Even the best-laid plans of a profitable company can go wrong to such an extent that the company is faced with a disaster that affects its own employees.
This is an incredibly unenviable position for any company to find itself mired in because a publicly traded company thrives on the continued investment and trust of its shareholders.
If shareholders perceive the company to be ineffectual in its response to an incident the company’s own technology caused, their likely withdrawals will hasten the company’s downfall all the more profusely; to avoid such a plausibly fatal downward spiral, there are several key preparatory measures any company should take every opportunity to pursue.
Likewise, there are good ways and bad ways for a company to act once a crisis has taken place.
Preparing for a Possible Crisis
Obviously, a company needs to be aware of any possible problems with its work environment’s regular procedures that can spontaneously transpire and become national news.
In order to be relatively sure that any holding statements that may be issued to the public right after an incident takes place comes across as sincere, a company must study its employees and other persons who hold stakes in the company’s business. You can contact a crisis management PR firm for help.
Choose Who Speaks for the Company
The company must choose the appropriate executives associated with it to speak alongside the CEO as its potential representatives when the need arises.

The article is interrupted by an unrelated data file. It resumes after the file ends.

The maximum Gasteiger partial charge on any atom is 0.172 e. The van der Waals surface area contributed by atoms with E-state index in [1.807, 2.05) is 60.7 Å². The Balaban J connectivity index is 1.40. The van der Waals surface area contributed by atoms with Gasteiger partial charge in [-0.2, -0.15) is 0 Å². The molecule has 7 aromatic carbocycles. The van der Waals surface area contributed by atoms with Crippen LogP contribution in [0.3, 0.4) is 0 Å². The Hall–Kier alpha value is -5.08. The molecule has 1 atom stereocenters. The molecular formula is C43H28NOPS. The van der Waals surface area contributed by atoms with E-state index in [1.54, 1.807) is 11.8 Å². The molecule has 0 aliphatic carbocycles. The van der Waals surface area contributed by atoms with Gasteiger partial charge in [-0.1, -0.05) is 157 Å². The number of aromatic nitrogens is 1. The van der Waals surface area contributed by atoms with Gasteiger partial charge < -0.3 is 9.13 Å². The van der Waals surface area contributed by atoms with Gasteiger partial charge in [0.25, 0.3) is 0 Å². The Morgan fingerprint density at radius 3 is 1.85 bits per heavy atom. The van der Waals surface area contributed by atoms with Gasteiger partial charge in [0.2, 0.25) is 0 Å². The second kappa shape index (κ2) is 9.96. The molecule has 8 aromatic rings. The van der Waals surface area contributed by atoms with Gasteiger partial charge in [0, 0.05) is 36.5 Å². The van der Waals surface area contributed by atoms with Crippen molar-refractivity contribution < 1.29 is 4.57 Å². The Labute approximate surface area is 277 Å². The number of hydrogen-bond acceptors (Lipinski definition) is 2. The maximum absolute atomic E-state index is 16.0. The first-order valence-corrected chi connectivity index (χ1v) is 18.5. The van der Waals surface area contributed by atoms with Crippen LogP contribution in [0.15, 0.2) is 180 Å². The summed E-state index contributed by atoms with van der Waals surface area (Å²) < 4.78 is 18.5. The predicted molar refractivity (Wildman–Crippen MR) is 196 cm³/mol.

If a company does not have enough senior staff versed well enough in the sensitive language of crisis communications, it must hire the services of an external company that focuses on public relations.
The holding statements themselves, meanwhile, must be well-considered and articulate enough that the company can tell the public with an air of assurance that it will have enacted a relevant response plan appropriate to any crisis that has just taken place.
The executives issuing the responses must therefore be familiar enough with how the company’s services and inner workings are supposed to work that they can quickly grasp why something may have gone terribly wrong.
One of the worst possible responses to tell the public otherwise is to say that the company does not have a comment at present.
Damage Control and Handing the Aftermath
As important as a prompt response to the public is when something disastrous and dangerous happens under a company’s watch, the company should not actually say anything prematurely if it does not yet have all of the necessary information.
If a company’s crisis communication specialists say something to the public only for those statements to be revealed as inaccurate or misleading a short time later, that will reflect very poorly on the company’s credibility in the long term.
As might be expected, one of the biggest priorities that any company has following the resolution of a crisis that has just taken place at its workplace is to study both the circumstances that led up to it and the efficiency of the company’s subsequent response efforts.
The company must learn whatever it can from the incident to both minimize the risk of a similar incident taking place in the future and optimize the quality of its response procedure.